Quantifying trade and investment support institutions’ impact on trade performance and GDP

7 July 2017
ITC News
The challenge

Trade and investment support institutions (TISIs) such as chambers of commerce, business associations and export promotion agencies play a critical role in enabling businesses to access the information and networks they need in order to succeed in international markets. For smaller companies, especially in developing countries, building expansive in-house capacity on trade-related matters is unfeasible, making TISIs that much more important. Nevertheless, TISIs around the world face increasing demands from their stakeholders, especially cash-strapped governments, to demonstrate that they are providing value for money.

For the kinds of work TISIs do, precisely quantifying the effects of their support to business clients is a challenge, exacerbated by the difficulty of attributing each of the different services they provide to particular impacts in terms of increased trade and investment.

In addition to complicating their efforts to justify their stakeholders’ investments and fees, these attribution issues are part of a more fundamental challenge for TISIs: the ability to understand the impact their various services generate is a prerequisite for improving resource allocation and shaping their service portfolios. Recognizing these challenges, the network of European Trade Promotion Organizations (ETPO) asked ITC to coordinate an impact study to help them demonstrate the value they deliver.

ITC was well placed to answer the call, having for years worked with TISIs in developing and transition economies to support them in assessing, improving, and measuring their effectiveness and resource efficiency. The three-step process is dubbed ‘AIM for Results’.

The response

ITC invited a team of economists from the University of Geneva to conduct the study. The study team used data from three separate trade promotion organization (TPO) surveys, two conducted by the World Bank in 2005 and 2010 and a 2014 survey conducted by ITC in partnership with members of the ETPO network. In total, the database covered 94 countries with a special focus on 14 European TPOs.

The team developed an econometric methodology to compare different TPOs and measure the impact of changes in export promotion budgets on exports and GDP per capita. It also identified the TPO characteristics – whether governance, activities, funding level or funding source – that lead to the highest returns.

The results

The resulting report, Investing in Trade Promotion Generates Revenue, provided powerful evidence about how funding for TPOs can increase exports and GDP.

The study estimated that each additional dollar spent on helping companies to develop and improve their exports can generate $87 worth of additional exports and a $384 boost to GDP. It broke new ground in academic literature on the topic by showing that export promotion can have positive spinoffs in terms of higher productivity, even in non-exporting sectors.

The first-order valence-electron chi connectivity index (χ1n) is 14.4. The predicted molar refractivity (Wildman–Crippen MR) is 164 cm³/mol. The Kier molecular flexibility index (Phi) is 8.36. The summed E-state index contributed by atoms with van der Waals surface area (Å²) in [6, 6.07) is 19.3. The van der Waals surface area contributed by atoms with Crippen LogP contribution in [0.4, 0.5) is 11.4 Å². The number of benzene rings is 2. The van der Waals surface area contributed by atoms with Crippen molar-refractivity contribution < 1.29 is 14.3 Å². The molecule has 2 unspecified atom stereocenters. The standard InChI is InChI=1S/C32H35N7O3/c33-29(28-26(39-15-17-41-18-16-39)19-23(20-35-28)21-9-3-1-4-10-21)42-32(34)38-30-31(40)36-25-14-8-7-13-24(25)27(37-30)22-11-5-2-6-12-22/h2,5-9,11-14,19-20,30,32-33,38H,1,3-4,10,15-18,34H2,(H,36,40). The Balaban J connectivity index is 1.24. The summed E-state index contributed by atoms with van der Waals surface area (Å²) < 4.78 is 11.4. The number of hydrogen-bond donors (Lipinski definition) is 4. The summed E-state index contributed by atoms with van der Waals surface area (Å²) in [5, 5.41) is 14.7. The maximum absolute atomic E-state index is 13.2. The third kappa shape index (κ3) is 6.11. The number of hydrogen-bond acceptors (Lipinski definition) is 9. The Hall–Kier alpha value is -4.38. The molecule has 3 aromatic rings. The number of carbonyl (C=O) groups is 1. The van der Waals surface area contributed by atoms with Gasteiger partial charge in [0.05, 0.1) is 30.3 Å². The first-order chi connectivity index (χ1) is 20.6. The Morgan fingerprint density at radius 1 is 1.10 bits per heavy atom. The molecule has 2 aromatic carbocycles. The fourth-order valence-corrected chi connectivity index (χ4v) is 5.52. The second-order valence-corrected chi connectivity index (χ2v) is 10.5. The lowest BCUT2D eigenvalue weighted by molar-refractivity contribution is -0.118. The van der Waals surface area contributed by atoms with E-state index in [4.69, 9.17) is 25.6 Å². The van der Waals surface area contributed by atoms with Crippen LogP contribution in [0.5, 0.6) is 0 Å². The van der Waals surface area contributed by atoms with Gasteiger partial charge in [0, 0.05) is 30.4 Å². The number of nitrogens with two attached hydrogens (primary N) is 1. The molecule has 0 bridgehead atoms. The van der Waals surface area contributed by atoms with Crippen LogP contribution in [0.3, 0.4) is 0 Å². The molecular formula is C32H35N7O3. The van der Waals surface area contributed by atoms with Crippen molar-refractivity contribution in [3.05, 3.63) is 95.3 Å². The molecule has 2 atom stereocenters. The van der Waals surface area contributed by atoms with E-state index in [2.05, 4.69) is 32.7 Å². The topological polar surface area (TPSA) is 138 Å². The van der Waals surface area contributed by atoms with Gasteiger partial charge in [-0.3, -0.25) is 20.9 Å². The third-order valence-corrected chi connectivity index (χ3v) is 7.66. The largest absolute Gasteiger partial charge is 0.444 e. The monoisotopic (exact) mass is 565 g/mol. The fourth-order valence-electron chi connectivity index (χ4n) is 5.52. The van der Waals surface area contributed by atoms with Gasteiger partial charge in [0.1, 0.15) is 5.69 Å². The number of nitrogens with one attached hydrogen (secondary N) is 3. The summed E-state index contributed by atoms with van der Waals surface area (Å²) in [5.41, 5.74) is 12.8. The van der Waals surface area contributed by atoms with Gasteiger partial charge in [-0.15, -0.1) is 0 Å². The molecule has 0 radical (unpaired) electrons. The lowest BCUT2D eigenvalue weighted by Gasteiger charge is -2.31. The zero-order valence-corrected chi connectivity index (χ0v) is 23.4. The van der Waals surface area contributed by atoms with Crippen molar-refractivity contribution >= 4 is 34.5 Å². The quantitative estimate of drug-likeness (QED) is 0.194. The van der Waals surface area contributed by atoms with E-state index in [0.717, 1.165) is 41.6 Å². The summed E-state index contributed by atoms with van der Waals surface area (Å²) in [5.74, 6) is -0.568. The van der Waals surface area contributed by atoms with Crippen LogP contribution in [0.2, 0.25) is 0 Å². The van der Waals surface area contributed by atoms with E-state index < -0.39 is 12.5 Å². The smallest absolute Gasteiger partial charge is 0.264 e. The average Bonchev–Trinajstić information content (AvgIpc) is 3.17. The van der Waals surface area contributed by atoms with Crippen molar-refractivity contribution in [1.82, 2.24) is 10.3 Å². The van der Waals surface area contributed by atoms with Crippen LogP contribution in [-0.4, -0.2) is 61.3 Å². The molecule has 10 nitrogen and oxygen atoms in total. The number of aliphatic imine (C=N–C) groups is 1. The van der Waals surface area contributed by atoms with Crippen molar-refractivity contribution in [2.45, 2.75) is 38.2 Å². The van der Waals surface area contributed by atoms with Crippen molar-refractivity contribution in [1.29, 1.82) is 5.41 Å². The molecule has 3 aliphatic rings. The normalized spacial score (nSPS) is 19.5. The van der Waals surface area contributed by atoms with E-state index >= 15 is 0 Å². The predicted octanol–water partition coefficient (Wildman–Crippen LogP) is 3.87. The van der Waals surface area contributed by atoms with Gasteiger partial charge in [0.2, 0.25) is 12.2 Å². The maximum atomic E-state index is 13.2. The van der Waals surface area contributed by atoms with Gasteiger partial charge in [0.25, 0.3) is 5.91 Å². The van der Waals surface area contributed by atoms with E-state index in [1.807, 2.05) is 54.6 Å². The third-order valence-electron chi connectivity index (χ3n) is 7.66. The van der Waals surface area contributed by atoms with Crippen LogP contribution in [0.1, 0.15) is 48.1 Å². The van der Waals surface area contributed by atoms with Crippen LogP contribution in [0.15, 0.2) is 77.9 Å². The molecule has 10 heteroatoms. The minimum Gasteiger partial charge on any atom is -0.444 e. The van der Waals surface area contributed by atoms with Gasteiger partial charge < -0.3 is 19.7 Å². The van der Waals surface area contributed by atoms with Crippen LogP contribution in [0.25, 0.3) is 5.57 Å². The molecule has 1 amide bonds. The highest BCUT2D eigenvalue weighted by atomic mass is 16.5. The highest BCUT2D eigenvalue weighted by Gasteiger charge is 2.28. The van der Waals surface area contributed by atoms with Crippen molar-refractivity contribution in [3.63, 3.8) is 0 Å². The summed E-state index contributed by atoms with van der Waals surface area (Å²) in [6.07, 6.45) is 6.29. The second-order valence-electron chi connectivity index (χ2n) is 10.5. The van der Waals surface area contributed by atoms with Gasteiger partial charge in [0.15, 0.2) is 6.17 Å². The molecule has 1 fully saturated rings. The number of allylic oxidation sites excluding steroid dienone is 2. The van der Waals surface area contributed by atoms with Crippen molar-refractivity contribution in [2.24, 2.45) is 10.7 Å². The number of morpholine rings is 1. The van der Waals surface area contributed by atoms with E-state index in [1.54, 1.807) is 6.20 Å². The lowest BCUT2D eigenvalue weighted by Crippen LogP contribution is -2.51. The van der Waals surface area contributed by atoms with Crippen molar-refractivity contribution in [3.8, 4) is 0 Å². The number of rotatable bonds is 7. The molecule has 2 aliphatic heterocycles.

In addition, the study showed that the managerial and operational practices of TPOs matter for countries’ exports as well as their broader economic performance. For instance, practices such as having private-sector representation on TPO boards; charging fees for services; concentrating on a limited number of sectors and target markets; and focusing on established exporters tend to be associated with higher returns both in terms of exports and GDP. The results also showed that investing in country branding and small and medium-sized enterprises (SMEs) can help drive more rapid GDP growth.

Walter Koren, chief executive officer of Advantage Austria, the country’s trade promotion agency, said the study ‘supports and strengthens our strong belief that trade promotion organizations provide a very high return on investment, help to develop a national economy and do contribute significantly to GDP growth.’ Maroc Export, Morocco’s trade promotion agency, has asked ITC to conduct a similar study looking at its overall impact on Morocco’s exports as well as at how different export promotion programmes affect export results.

The future

The Investing in Trade Promotion Generates Revenue report will be used as a reference to encourage further research. ITC is committed to carrying out similar impact studies in other regions and to working with independent research organizations to develop and apply rigorous methodologies to measure the value created by trade and investment promotion organizations. The results of those studies will shed light on policies and practices that agencies could put in place to maximize their impact.

By continuing to collaborate with the research community on impact measurement, ITC aims to enhance the impact of its work to strengthen trade and investment promotion organizations. This in turn bolsters the extent to which these critical TISIs are able to contribute to SME trade success, and through it to broad-based growth and job creation.